Hdl Handle:
http://hdl.handle.net/10034/70635
Title:
Mental practice, motor performance, and the late CNV
Authors:
Smith, Dave; Collins, Dave
Abstract:
The aim of these two studies was to examine the application of Lang’s (1979, 1985) bioinformational theory to the mental practice (MP) of a strength task, the maximal voluntary contraction of the abductor digiti minimi, and the MP of a computerized barrier knockdown task. Study 1 divided 18 males into three groups: a physical practice (PP) group; a stimulus and response proposition mental practice (SRP) group; and a stimulus proposition mental practice (SP) group. Each participant either physically or mentally practiced 40 contractions twice a week for 3 weeks, and electroencephalograms (EEGs) were recorded during testing sessions. All three groups significantly increased abduction strength, but there were no significant between-group differences in the mag-nitude of the improvements. In addition, late contingent negative variation (CNV) waves were apparent prior to both real and imagined movements in all conditions. Study 2 allocated 24 participants to PP, SRP, SP, and control groups. Participants performed 120 imaginary or actual barrier knockdown trials, with EEGs recorded as in Study 1. A Group x Test ANOVA for movement time revealed that the PP and SRP groups improved to a significantly greater degree than the SP and control groups. Also, the late CNV was observed prior to real and imagined movement in the SRP group, but not prior to imagined movement in the SP group. These results support bioinformational theory with respect to cognitively oriented motor tasks, but not strength tasks.
Affiliation:
University College Chester ; University of Edinburgh
Citation:
Journal of Sport and Exercise Psychology, 2004, 26(3), pp. 412-426
Publisher:
North American Society for the Psychology of Sport and Physical Activity
Journal:
Journal of Sport and Exercise Psychology
Publication Date:
Sep-2004
URI:
http://hdl.handle.net/10034/70635
Additional Links:
http://hk.humankinetics.com/jsep/journalAbout.cfm
Type:
Article
Language:
en
Description:
This article is not available through ChesterRep.
ISSN:
0895-2779; 1543-2904
Sponsors:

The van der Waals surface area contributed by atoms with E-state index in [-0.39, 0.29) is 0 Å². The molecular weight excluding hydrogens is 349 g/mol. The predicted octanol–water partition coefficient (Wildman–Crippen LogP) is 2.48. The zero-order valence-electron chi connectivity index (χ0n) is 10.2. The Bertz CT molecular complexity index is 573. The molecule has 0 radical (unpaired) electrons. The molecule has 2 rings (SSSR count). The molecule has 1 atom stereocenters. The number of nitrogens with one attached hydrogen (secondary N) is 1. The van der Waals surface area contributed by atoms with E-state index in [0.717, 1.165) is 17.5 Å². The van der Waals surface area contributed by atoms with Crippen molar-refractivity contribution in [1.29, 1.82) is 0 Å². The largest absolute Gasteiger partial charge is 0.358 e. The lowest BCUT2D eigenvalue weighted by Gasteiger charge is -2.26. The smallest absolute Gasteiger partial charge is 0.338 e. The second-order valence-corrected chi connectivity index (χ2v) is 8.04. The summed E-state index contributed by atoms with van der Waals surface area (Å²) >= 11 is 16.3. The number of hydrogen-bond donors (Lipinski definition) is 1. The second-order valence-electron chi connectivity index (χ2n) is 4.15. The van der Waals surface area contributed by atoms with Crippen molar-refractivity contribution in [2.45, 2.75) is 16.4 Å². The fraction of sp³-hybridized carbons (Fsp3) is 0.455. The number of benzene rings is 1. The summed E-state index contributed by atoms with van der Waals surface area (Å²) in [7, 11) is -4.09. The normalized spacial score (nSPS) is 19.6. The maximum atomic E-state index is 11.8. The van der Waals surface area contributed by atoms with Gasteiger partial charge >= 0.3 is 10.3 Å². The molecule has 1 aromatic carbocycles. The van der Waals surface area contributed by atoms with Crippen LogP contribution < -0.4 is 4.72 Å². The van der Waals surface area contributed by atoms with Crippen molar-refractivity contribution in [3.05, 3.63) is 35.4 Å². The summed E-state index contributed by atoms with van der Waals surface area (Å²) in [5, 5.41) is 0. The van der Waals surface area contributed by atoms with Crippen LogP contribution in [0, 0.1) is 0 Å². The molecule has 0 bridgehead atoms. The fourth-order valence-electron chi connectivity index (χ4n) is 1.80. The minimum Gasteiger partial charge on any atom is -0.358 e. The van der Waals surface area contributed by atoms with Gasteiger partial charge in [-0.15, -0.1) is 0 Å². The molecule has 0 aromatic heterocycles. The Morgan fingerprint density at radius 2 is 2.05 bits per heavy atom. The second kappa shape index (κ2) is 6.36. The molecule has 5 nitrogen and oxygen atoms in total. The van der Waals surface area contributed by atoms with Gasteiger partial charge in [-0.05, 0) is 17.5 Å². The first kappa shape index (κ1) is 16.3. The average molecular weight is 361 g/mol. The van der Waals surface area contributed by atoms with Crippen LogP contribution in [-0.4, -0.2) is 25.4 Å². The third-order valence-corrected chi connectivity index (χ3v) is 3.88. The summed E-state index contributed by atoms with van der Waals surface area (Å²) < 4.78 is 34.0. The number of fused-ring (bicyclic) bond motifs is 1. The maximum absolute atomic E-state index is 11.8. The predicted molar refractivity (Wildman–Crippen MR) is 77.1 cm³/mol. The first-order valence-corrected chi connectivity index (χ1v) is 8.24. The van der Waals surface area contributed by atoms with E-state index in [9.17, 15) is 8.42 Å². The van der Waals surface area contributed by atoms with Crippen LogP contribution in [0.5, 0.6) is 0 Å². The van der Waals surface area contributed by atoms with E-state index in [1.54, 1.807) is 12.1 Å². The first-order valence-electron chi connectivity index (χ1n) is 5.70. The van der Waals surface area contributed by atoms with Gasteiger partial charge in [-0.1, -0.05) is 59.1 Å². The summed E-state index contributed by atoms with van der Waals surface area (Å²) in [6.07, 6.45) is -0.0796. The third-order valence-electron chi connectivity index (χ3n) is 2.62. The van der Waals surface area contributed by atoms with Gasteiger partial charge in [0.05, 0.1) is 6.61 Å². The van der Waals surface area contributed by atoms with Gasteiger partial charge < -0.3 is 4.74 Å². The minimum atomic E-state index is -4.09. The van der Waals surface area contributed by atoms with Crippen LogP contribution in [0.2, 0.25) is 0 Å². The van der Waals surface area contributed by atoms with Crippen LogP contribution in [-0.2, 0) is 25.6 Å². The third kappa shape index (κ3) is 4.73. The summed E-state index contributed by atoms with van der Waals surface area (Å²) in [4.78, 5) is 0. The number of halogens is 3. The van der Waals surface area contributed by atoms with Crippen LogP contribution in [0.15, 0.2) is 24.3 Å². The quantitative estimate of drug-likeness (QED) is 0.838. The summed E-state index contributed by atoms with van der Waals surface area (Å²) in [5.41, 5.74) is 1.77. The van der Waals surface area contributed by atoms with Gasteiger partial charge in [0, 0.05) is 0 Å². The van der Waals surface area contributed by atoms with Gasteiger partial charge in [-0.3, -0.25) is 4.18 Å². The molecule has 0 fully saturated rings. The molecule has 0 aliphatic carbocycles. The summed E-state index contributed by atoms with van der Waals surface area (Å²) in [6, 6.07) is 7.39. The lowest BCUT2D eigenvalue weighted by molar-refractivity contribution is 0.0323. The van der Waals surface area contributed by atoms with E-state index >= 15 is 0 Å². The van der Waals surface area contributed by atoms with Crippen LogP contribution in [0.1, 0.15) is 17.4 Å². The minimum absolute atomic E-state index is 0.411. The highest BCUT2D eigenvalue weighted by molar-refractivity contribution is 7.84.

This article was submitted to the RAE2008 for the University of Chester - Allied Health Professions and Studies.
Appears in Collections:
Sport and Exercise Sciences

Full metadata record

DC FieldValue Language
dc.contributor.authorSmith, Dave-
dc.contributor.authorCollins, Dave-
dc.date.accessioned2009-06-16T15:24:14Z-
dc.date.available2009-06-16T15:24:14Z-
dc.date.issued2004-09-
dc.identifier.citationJournal of Sport and Exercise Psychology, 2004, 26(3), pp. 412-426en
dc.identifier.issn0895-2779-
dc.identifier.issn1543-2904-
dc.identifier.urihttp://hdl.handle.net/10034/70635-
dc.descriptionThis article is not available through ChesterRep.en
dc.description.abstractThe aim of these two studies was to examine the application of Lang’s (1979, 1985) bioinformational theory to the mental practice (MP) of a strength task, the maximal voluntary contraction of the abductor digiti minimi, and the MP of a computerized barrier knockdown task. Study 1 divided 18 males into three groups: a physical practice (PP) group; a stimulus and response proposition mental practice (SRP) group; and a stimulus proposition mental practice (SP) group. Each participant either physically or mentally practiced 40 contractions twice a week for 3 weeks, and electroencephalograms (EEGs) were recorded during testing sessions. All three groups significantly increased abduction strength, but there were no significant between-group differences in the mag-nitude of the improvements. In addition, late contingent negative variation (CNV) waves were apparent prior to both real and imagined movements in all conditions. Study 2 allocated 24 participants to PP, SRP, SP, and control groups. Participants performed 120 imaginary or actual barrier knockdown trials, with EEGs recorded as in Study 1. A Group x Test ANOVA for movement time revealed that the PP and SRP groups improved to a significantly greater degree than the SP and control groups. Also, the late CNV was observed prior to real and imagined movement in the SRP group, but not prior to imagined movement in the SP group. These results support bioinformational theory with respect to cognitively oriented motor tasks, but not strength tasks.en
dc.description.sponsorshipThis article was submitted to the RAE2008 for the University of Chester - Allied Health Professions and Studies.-
dc.language.isoenen
dc.publisherNorth American Society for the Psychology of Sport and Physical Activityen
dc.relation.urlhttp://hk.humankinetics.com/jsep/journalAbout.cfmen
dc.subjectbioinformational theoryen
dc.subjectelectroencephalographyen
dc.subjectstrength trainingen
dc.titleMental practice, motor performance, and the late CNVen
dc.typeArticleen
dc.contributor.departmentUniversity College Chester ; University of Edinburghen
dc.identifier.journalJournal of Sport and Exercise Psychologyen
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